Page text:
“Altruistic filmmaking” as a phenomenon in documentary filmmaking: A study of the production-related and stylistic devices and differentiators in altruistic films that make charity missions possible

Zdunnek, Mark Volker (2023) “Altruistic filmmaking” as a phenomenon in documentary filmmaking: A study of the production-related and stylistic devices and differentiators in altruistic films that make charity missions possible. PhD thesis, University of Gloucestershire. doi:10.46289/7Z3A2T6R7

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This doctoral thesis is the first approach to describe the emergence of a new phenomenon, subgenre or format in hybrid documentaries and create a framework of the combination of process-related and stylistic denominators (and underlying facilitating technological factors) to describe it: charity or more specific “altruistic filmmaking”. Based on the historical development of documentary theory and in the research neighbourhood of “video activism” (e.g. cf. Cizek, 2006; Zimmermann, 2009; Askanius, 2014; Mateos & Gaona, 2015; Hoffmann, 2019), this research project aims to delineate the evolution of a new hybrid documentary format in the modern documentary as a frameset. The project includes this theoretical part and an “altruistic documentary” production to support the Rotary Action Group for Reproductive, Maternal and Child Health (RMCH), formerly known as the Rotarian Action Group for Population and Development (RFPD). The film illuminates their comprehensive Maternal and Child Health (MCH) projects in Nigeria as an artefact of professional film practice. In a reciprocally influenced process that I reflected upon over many years, as this thesis’ author and documentarian, I produced, directed and filmed a documentary called Rotary Action for Maternal & Child Health (2013 – 2021) for a charitable cause. It intends to serve as an example or possible representative of “altruistic filmmaking” as a “practice in development” and is deeply entwined and coherent with the framework as a workpiece for demonstration and classification. Commonalities, deviations and symbiotic descriptive patterns additionally exploring biases, stereotypes, and multitudinous factors could thus be illuminated. The research project is a combined effort that juxtaposes and conjuncts findings from theory, film examples, pertinent case studies and my documentary. It reflects the professional practice and results from theory in a gradual, mutually influential process. By synthesising the latest developments in film technology, this theoretical part comprises an overview of their most significant facilitating impacts on style, process and protagonists and mentions aspects for the future outlook. This thesis encompasses the description of imagery features (e.g. immediate, faster, sophisticated effect design, and more) resulting from transformational new technologies (e.g. cf. Hoffmann, 2006; Götzke & Knüppel, 2009) and their implications as centre-stage theoretical components compiled jointly with the literature-review as a collection of the current body of knowledge in the field of approach, style and aesthetics of hybrid documentary (and “video activism”, e.g. cf. Askanius, 2013). It subsequently seeks to use a genre-specific system to explain basic deconstructive film analytic and semiotic features (e.g. camera concept, montage, rhetoric and cognitive influencing factors) within the genre topology and visual language to formulate the vertices of the “altruistic filmmaking” format description. By linking elements of film aesthetics and stylistic devices with the production process, the thesis summarises changes in the process, effects and special techniques (e.g. observational, interfering, manipulative; see discussions on relevant authors, e.g. Nichols, 1985a concerning the “observational mode” and “Direct Cinema”). Furthermore, with the help of an aggregation of selected landmark cases, the thesis carves out topics and effects of altruistic filmmaking. In unison, the thesis highlights utilising principles as applicable techniques such as the “baby schema” (“Kindchenschema”) (e.g. Lorenz, 1971), various patterns, symbolisms and metaphorical expressions. The research also elaborates on content-linked elements of “persuasion” (e.g. cf. Cialdini, 2007, 2016, 2021; Borchers, 2013) and possible “emotional responses” (e.g. cf. Smith, 1994, 2004) and effects on audiences as descriptive characteristics within this newly researched framework of charity filmmaking, which intends to be helpful as a compendium of potent practical tools. As its central result, the thesis concludes with a systematic and multi-layered framework that delimits and explicates charity filmmaking within hybrid documentaries. The conclusion also delineates wide-ranging implications, portrays altruistic filmmaking as a phenomenon and circumscribes its topology, unique characteristics, allocations and avenues for further research.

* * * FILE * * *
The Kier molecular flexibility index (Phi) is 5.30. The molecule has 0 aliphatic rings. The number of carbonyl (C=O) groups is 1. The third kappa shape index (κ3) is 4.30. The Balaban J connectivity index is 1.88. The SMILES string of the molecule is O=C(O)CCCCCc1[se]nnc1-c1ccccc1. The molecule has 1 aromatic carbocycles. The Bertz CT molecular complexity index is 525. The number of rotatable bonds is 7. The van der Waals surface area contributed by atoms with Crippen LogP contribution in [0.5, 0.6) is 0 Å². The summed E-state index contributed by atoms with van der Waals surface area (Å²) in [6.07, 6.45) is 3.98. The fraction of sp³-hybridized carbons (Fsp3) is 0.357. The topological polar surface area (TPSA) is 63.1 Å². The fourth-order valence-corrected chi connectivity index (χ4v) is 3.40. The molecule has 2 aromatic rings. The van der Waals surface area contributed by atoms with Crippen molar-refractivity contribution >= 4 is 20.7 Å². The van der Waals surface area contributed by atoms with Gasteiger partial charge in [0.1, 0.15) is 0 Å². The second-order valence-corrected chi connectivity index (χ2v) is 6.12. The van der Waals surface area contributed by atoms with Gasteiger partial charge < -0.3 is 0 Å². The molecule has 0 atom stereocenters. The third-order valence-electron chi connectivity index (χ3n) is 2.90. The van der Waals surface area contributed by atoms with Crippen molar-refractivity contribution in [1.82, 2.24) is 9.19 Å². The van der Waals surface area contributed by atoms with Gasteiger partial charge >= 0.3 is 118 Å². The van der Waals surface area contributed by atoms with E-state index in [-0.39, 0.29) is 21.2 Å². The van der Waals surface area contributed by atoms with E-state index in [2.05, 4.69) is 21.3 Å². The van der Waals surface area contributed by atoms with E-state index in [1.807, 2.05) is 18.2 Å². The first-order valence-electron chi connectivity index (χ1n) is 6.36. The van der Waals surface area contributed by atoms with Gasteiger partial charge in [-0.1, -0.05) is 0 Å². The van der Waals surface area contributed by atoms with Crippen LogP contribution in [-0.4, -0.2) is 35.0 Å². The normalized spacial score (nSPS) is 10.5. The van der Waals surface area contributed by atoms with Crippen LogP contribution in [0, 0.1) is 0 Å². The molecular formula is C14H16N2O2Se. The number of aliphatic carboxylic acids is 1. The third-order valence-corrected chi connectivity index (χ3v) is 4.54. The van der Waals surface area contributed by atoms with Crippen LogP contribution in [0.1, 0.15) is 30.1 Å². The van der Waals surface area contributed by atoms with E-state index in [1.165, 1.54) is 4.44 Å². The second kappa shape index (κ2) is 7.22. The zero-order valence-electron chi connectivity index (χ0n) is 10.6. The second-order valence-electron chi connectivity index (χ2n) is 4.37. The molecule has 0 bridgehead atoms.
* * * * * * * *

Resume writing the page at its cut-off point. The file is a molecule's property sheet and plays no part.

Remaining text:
Item Type: Thesis (PhD)
Thesis Advisors:
Thesis AdvisorEmailURL
Griffiths, Robinrgriffiths@glos.ac.ukUNSPECIFIED
Zinder, Paulpzinder@glos.ac.ukhttps://www.glos.ac.uk/staff/profile/paul-zinder/
Uncontrolled Keywords: Documentary filmmaking; Altruistic filmmaking; Charity filmmaking; Video activitism
Subjects: P Language and Literature > PN Literature (General) > PN1995.9.DN Documentary Films
Divisions: Schools and Research Institutes > School of Creative Arts
Depositing User: Susan Turner
Date Deposited: 19 Jun 2024 09:24
Last Modified: 03 Jul 2024 12:25
URI: https://eprints.glos.ac.uk/id/eprint/14173

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